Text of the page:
Industrial action ballot tactics for the 2020-21 pay campaign and beyond

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2020 Higher Education Service Group Conference
26 September 2019

Conference Notes:

The primary role of UNISON, or any Trade Union, is to use the collective power of its members to deliver lasting and significant improvements to pay, pension rights and working conditions.

The results of each annual round of pay negotiations, is a good indicator of the extent to which this Service Group is reaching the aspirations of members and activists in relation to pay, when measured against inflation.

In a period of funding constraints and, allowing for complications of the university funding regime, it is extremely unlikely that the employers will be willing to offer settlements close to our recognised measure of inflation.

We need the ability to deliver the threat of lawful industrial action when the employers’ final offer falls short of the joint unions’ claim. This, in turn, is dependent on a successful pay ballot reaching the 50% turnout threshold.

This raises the question of the best tactics to use when considering the strategy of each pay round, the most obvious issue being whether to ballot on an aggregate or a disaggregate basis.

Conference Further Notes:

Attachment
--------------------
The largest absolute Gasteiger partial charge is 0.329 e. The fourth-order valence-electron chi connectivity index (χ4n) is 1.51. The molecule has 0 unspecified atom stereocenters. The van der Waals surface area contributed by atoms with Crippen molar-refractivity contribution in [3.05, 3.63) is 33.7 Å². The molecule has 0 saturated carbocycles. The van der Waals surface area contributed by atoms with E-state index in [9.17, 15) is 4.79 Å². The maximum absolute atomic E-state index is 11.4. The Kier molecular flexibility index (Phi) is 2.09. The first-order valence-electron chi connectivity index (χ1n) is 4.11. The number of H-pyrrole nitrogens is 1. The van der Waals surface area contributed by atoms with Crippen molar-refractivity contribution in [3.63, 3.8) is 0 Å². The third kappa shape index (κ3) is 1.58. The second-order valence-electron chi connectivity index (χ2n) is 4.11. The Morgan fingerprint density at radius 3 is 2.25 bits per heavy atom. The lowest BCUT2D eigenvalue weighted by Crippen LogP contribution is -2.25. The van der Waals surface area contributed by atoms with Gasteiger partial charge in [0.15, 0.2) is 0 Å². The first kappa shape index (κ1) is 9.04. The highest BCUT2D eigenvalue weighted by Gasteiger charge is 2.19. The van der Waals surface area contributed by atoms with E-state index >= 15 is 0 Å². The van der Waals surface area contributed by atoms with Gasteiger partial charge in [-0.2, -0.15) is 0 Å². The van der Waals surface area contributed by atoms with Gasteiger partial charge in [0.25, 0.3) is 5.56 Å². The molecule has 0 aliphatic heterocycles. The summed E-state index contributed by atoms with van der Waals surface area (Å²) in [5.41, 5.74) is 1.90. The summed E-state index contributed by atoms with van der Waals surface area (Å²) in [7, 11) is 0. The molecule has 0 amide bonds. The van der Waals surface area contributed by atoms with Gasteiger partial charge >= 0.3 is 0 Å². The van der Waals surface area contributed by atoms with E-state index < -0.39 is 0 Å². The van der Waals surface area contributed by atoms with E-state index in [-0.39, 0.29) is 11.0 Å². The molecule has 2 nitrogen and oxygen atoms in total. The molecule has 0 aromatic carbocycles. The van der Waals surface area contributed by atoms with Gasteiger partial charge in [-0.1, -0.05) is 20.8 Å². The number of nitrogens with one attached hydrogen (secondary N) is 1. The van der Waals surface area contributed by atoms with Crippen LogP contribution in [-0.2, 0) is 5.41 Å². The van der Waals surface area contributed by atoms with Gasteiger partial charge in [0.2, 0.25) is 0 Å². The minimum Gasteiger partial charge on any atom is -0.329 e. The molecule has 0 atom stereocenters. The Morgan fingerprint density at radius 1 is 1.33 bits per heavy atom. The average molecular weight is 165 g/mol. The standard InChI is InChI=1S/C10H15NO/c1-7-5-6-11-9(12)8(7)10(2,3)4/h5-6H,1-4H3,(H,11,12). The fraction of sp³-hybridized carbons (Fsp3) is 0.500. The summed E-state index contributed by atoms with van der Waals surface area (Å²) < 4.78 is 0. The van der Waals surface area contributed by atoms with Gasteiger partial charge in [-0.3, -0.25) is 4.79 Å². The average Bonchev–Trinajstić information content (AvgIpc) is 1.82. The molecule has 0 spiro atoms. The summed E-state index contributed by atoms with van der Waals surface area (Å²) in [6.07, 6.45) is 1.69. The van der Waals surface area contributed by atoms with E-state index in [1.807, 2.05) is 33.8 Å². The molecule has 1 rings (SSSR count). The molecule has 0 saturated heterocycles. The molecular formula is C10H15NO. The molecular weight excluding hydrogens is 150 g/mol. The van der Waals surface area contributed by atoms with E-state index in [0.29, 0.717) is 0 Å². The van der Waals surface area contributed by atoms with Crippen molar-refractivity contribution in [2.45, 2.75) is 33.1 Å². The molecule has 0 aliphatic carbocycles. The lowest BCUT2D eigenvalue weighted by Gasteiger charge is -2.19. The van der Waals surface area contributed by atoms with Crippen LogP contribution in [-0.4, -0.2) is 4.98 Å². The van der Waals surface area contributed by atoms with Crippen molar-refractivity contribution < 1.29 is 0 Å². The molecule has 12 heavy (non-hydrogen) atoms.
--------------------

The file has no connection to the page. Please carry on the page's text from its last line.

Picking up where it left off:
An aggregate ballot requires the service group to reach a combined turnout in excess of 50% nationally, including all members in all institutions balloted. Low turnouts across some groups of members are potentially offset by pockets of higher turnout, but 50% across the whole number balloted must be achieved to take the action.

A disaggregated ballot treats each ballot held at each institution as a separate dispute, meaning that individual branches can take legal strike action provided a 50% turnout is reached at that particular university.

For a Service Group with good organisation, structures and membership engagement, an aggregate ballot makes sense, since the threat of strong, escalating, national action is likely to achieve movement on the part of the employers.

In the scenario where a national 50% turnout is unlikely to be achieved, a disaggregated ballot is the best tactic, since it theoretically allows the most active and organised branches to use their strength to achieve movement on the part of the employers.

It would be illogical to not consider all possible solutions so that we are able to do what we should be doing – using our strength in numbers to deliver material results for our members.

The available evidence since the Trade Union Act became law suggests that it is not impossible for us achieve a 50% turnout for national action, but extremely difficult, even with sufficient resources available and a high level of organisation.

Whilst recognising and celebrating, the heroic efforts of members and activists to build the size and confidence of our branches, we have to be realistic about our current limitations and aim to play to our strengths.

For the pay campaign of 2020-21 and immediately beyond, a strategy involving a disaggregated ballot makes the most practical sense if we are to achieve our aims.

Conference calls on the Higher Education Service Group Executive to:

Take concrete action so that in the event of the 2020-21 pay campaign moving to a formal industrial action ballot, this will be organised on a disaggregated basis. This will be done with the aim of achieving a 50% turnout and a vote in favour of action at every institution, i.e. a disaggregated ballot, with national action as the main aim.